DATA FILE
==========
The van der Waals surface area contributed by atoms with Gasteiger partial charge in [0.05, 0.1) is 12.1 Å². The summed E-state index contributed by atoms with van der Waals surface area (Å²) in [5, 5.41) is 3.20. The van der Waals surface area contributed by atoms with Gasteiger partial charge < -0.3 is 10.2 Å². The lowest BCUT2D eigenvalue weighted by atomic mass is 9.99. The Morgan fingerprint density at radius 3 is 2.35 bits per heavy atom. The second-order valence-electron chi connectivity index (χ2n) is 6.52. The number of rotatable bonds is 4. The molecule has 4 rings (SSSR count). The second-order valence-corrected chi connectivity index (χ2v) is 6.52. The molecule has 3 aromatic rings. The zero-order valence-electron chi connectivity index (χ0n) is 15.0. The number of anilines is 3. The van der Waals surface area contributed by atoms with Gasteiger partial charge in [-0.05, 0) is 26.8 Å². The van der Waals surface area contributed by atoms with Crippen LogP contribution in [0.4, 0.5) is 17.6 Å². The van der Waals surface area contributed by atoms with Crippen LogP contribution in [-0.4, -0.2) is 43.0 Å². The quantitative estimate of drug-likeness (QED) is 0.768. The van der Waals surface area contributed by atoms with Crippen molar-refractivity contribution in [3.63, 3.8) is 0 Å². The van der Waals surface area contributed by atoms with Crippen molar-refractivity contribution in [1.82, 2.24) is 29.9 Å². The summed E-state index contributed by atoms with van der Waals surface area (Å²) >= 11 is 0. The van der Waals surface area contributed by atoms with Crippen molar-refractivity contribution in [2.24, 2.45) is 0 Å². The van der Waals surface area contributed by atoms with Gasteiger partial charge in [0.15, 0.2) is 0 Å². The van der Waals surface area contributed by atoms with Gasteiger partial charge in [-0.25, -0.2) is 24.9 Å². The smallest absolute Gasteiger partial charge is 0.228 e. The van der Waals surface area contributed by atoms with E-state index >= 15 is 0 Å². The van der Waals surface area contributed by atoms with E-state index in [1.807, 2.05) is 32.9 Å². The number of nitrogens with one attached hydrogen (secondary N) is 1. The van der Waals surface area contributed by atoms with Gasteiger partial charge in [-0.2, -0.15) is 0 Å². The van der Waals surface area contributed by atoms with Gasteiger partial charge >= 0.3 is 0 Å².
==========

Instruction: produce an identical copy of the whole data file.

The van der Waals surface area contributed by atoms with Gasteiger partial charge in [0.05, 0.1) is 12.1 Å². The summed E-state index contributed by atoms with van der Waals surface area (Å²) in [5, 5.41) is 3.20. The van der Waals surface area contributed by atoms with Gasteiger partial charge < -0.3 is 10.2 Å². The lowest BCUT2D eigenvalue weighted by atomic mass is 9.99. The Morgan fingerprint density at radius 3 is 2.35 bits per heavy atom. The second-order valence-electron chi connectivity index (χ2n) is 6.52. The number of rotatable bonds is 4. The molecule has 4 rings (SSSR count). The second-order valence-corrected chi connectivity index (χ2v) is 6.52. The molecule has 3 aromatic rings. The zero-order valence-electron chi connectivity index (χ0n) is 15.0. The number of anilines is 3. The van der Waals surface area contributed by atoms with Gasteiger partial charge in [-0.05, 0) is 26.8 Å². The van der Waals surface area contributed by atoms with Crippen LogP contribution in [0.4, 0.5) is 17.6 Å². The van der Waals surface area contributed by atoms with Crippen LogP contribution in [-0.4, -0.2) is 43.0 Å². The quantitative estimate of drug-likeness (QED) is 0.768. The van der Waals surface area contributed by atoms with Crippen molar-refractivity contribution in [3.63, 3.8) is 0 Å². The van der Waals surface area contributed by atoms with Crippen molar-refractivity contribution in [1.82, 2.24) is 29.9 Å². The summed E-state index contributed by atoms with van der Waals surface area (Å²) >= 11 is 0. The van der Waals surface area contributed by atoms with Crippen molar-refractivity contribution in [2.24, 2.45) is 0 Å². The van der Waals surface area contributed by atoms with Gasteiger partial charge in [0.15, 0.2) is 0 Å². The van der Waals surface area contributed by atoms with Gasteiger partial charge in [-0.25, -0.2) is 24.9 Å². The smallest absolute Gasteiger partial charge is 0.228 e. The van der Waals surface area contributed by atoms with E-state index >= 15 is 0 Å². The van der Waals surface area contributed by atoms with E-state index in [1.807, 2.05) is 32.9 Å². The number of nitrogens with one attached hydrogen (secondary N) is 1. The van der Waals surface area contributed by atoms with Gasteiger partial charge in [-0.2, -0.15) is 0 Å². The van der Waals surface area contributed by atoms with Gasteiger partial charge >= 0.3 is 0 Å².